Giving in to that use of language is to condone the identification and, thereby, the sin to at least some degree. If nothing else, the identification normalizes abherrant behavior.

So then, I am criticizing the method of your argumentation because, although you wish the writer of this editorial to be precise when it comes to describing the Church’s teaching, your argument falls into another pitfall of being imprecise by using descriptors that tend to co-operate in the sin.

I don’t think you did an of that intentionally, and you probably had never thought about it before. In fact, I’d never really thought of it until I read your post! So you were an unwitting foil because your writing brought the entire issue to my mind in the first place.

We both agree on the large points here. Words matter is all I’m saying. Sorry for the overly combative tone earlier.

Anonymous 2 said...


P.S. Perhaps your point is that the terms “gay”, “lesbian”, and “homosexual orientation” are somehow imprecise or inappropriate in the context of a discussion among Catholics such as this. If this is indeed your point, then I should explain that I understand the term “gays” to denote male homosexuals, the term “lesbians” to denote female homosexuals, and the term “orientation” to be synonymous with “inclination.” I believe these are the ordinary meanings of these terms. If I am incorrect in my understanding of the ordinary meaning of these terms, or if I have used these terms inappropriately in the context of the present discussion, then I await and welcome correction and instruction from Father McDonald or one of the other priests on the Blog.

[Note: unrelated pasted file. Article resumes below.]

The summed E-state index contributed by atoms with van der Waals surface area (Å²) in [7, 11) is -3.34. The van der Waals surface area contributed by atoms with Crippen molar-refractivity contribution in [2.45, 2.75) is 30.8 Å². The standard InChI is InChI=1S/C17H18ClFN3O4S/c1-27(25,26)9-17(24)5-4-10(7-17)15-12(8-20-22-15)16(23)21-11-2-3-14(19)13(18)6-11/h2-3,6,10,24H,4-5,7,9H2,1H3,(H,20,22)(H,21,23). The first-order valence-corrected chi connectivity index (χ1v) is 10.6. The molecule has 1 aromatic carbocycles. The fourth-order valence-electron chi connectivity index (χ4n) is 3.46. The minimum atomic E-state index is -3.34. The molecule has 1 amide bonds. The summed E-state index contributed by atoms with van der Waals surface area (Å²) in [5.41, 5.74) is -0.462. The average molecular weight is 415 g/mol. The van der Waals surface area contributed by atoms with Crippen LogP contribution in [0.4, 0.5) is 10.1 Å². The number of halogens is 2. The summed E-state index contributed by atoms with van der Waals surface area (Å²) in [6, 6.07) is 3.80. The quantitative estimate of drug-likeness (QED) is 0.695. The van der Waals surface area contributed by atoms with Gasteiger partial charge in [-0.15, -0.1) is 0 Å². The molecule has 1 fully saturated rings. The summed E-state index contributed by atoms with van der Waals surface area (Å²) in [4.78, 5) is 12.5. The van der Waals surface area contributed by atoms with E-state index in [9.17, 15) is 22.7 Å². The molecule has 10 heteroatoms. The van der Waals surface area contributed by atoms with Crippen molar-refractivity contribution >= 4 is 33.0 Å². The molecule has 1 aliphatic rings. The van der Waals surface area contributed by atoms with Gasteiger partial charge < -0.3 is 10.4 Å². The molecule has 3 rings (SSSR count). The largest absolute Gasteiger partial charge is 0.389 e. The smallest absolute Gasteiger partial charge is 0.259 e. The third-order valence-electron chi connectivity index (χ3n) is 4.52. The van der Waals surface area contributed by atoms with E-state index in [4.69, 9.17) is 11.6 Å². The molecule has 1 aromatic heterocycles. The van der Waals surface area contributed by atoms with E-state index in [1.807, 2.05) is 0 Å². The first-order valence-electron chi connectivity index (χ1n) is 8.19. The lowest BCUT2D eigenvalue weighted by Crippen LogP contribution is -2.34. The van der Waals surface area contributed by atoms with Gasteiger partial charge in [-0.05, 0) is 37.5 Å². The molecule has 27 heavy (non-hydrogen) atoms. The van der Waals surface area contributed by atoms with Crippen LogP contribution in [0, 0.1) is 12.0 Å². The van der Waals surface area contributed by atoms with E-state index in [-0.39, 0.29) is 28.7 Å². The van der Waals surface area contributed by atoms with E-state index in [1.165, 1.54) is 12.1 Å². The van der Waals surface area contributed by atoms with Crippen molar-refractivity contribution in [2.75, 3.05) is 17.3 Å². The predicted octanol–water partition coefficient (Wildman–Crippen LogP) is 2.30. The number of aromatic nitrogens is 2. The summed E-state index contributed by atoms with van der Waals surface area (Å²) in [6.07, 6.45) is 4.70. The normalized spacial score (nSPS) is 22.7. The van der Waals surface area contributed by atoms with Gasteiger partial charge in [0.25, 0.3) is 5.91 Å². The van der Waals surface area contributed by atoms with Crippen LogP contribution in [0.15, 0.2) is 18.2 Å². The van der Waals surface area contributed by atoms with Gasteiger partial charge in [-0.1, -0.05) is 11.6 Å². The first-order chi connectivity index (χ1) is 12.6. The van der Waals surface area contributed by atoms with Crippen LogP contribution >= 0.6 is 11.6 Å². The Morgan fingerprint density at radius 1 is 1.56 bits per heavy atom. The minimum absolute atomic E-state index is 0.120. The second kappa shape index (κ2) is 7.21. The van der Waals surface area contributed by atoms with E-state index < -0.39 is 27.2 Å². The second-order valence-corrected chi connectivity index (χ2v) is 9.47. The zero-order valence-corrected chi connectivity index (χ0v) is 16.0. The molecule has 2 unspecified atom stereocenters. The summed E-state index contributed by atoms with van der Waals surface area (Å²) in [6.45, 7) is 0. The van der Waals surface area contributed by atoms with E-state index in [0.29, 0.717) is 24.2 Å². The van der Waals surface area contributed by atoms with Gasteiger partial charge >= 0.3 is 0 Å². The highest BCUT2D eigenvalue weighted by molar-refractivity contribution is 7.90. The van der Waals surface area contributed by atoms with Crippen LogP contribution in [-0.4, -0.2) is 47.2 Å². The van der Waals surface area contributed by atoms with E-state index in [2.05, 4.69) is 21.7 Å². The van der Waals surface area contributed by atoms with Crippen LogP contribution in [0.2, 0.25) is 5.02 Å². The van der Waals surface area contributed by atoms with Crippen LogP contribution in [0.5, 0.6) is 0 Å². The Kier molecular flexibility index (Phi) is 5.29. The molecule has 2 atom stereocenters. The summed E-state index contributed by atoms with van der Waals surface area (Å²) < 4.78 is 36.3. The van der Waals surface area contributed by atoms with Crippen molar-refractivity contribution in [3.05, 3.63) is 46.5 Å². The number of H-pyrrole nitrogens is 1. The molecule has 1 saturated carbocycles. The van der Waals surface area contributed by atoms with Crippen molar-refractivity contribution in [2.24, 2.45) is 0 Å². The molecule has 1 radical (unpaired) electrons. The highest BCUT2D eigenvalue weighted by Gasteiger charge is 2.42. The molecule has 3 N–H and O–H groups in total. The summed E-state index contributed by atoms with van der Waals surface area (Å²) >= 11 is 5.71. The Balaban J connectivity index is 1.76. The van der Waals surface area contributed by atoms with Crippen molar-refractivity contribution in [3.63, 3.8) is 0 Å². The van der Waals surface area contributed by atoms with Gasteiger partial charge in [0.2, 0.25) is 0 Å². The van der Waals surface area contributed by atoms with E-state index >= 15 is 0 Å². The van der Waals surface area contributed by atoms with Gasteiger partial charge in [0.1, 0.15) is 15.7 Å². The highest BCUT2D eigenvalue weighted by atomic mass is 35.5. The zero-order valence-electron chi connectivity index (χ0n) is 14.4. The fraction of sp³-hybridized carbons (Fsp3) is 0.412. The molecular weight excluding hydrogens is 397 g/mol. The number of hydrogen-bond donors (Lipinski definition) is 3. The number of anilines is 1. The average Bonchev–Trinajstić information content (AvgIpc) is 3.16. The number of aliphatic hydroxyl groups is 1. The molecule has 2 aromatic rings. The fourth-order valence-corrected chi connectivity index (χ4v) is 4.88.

Anonymous 2 said...


Thank you for your gracious apology, which I greatly appreciate, and for clarifying that you were “thinking out loud” regarding a novel issue. As to that issue, I don’t have anything to add to my last comment, which crossed with your own. I await guidance from our priests regarding a more appropriate terminology than I used, if there be such. Thanks again.